As well, solar panels are now fitted across nearly all of the Council’s buildings. In December 2015 the Council installed a 1.5 MW solar array on the livestock centre, essentially creating a mini solar farm in Exeter. Solar panels are also spread across 279 council homes (the equivalent to almost 6%), and the Council will be fitting the remaining 94% of its Council homes with solar panels.
What about cars? As a non-driver this question is never far from my lips. The way we drive is set to change on a global scale, as we move towards an electric model or transport in order to lower emissions, reduce air pollution and improve air quality. With this in mind, Exeter City Council has created an Electric Vehicle Strategy to encourage the use and ownership of electric vehicles. They have also installed charging points for electric vehicles in the car parks powered by the canopy solar panels outlined above. And an increasing number of the City Council’s own diesel fleet of vehicles are being replaced by electric vehicles. There has been a 75% reduction of CO2 emissions since 2010 as a result of electric pool cars being used by Council staff travelling for official duties. The overall impact of replacing the council’s aging diesel-powered vans has been a reduction in carbon emissions from the fleet by 35%. These are fantastic achievements which should be celebrated.
Frankly, if all local councils in the UK were working to mitigate emissions in this manner, I’d be much more confident that this country will meet its net zero ambition. In fact, while Johnson’s government generally dithers when it comes to creating an actual roadmap for its 2050 net zero target, Exeter has actually created a roadmap to its 2030 target by working with Exeter City Futures.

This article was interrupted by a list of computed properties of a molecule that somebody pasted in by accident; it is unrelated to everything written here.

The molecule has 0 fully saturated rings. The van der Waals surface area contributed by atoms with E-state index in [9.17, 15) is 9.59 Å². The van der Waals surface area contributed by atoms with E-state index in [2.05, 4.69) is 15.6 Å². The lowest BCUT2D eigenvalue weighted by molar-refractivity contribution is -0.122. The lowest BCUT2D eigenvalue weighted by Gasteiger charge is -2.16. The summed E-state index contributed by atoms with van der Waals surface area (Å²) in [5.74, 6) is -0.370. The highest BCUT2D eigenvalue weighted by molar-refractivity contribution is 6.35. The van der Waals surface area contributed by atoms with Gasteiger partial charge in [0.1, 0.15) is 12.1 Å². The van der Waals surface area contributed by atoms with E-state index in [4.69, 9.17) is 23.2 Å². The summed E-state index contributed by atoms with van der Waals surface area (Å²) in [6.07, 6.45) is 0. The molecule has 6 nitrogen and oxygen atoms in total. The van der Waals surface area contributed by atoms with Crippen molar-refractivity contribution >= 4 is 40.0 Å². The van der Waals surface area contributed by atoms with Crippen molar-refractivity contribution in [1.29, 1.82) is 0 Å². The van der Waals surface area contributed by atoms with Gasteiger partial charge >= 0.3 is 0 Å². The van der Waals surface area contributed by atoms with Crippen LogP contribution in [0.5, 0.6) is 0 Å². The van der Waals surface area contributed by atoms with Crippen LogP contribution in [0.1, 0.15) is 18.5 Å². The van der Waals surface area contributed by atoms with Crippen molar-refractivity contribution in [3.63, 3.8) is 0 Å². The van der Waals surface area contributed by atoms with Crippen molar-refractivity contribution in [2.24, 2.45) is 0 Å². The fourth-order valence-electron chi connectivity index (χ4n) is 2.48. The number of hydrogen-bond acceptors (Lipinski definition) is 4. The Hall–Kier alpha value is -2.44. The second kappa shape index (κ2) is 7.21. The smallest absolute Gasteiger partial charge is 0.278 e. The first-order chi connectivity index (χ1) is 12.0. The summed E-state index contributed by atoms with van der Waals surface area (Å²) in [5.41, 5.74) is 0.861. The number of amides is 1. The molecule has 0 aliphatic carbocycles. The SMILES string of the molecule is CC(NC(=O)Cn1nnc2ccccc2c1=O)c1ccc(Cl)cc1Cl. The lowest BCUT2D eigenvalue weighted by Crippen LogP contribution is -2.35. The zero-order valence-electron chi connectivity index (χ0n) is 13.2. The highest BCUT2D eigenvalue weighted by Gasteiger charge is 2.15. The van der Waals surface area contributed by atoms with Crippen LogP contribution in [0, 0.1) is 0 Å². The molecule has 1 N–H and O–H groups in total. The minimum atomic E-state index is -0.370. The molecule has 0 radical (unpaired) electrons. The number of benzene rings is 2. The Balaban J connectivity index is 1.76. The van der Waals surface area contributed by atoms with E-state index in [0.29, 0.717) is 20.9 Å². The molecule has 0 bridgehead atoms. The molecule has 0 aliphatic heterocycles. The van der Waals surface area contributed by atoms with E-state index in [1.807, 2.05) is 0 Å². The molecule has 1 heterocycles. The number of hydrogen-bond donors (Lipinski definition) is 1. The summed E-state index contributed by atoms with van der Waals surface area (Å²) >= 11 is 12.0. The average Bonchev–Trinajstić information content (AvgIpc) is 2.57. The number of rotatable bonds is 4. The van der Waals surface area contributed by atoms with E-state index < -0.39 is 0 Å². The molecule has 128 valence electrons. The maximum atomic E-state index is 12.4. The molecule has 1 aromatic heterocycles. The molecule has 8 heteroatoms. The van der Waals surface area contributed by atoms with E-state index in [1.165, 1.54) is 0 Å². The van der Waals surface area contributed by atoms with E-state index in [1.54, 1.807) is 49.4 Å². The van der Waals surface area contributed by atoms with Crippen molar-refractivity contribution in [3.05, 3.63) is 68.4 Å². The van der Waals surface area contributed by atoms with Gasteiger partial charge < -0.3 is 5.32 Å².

Last but not least, our invaluable green spaces are being protected. I was pleased to learn that my local park and the other Valley Parks in Devon have been put in the safe hands of the Devon Wildlife Trust, and that the Council has planted over 10,000 trees between the years 2000 and 2020 and 2,500 more in the last year. Many of the trees were planted across the city as part of the Council’s Urban Woodland project, but others have been introduced into parks and open spaces over the years to increase the tree coverage.
I think it generally goes without saying, but tree planting is vital for many different reasons, including biodiversity, carbon sequestration, lowering temperatures in urban areas (which is essential with increasingly frequent heatwaves), mental health benefits, and reducing the risk of flooding and drought. We simply cannot plant too many trees, and I have discovered that when it was last mapped in 2006 it was calculated that 24.5% of the city is covered by tree canopies. The Council’s aim is to reach 30% tree coverage across Exeter. This is truly something to be proud of.
After learning of these policies that are helping to create a better world for my children, I have decided to get fully involved. I’m running as a candidate in the upcoming City Council elections for my ward (Pennsylvania, Exeter). With the Labour-led Council at the helm, Exeter is already miles ahead of other UK cities in terms of meeting net zero targets. We are in a climate emergency and I’m glad to say that here in my home city we have the greenest Party leading the way on climate action. Let’s keep it that way, and shout it from the roof tops - just don’t step on the solar panels.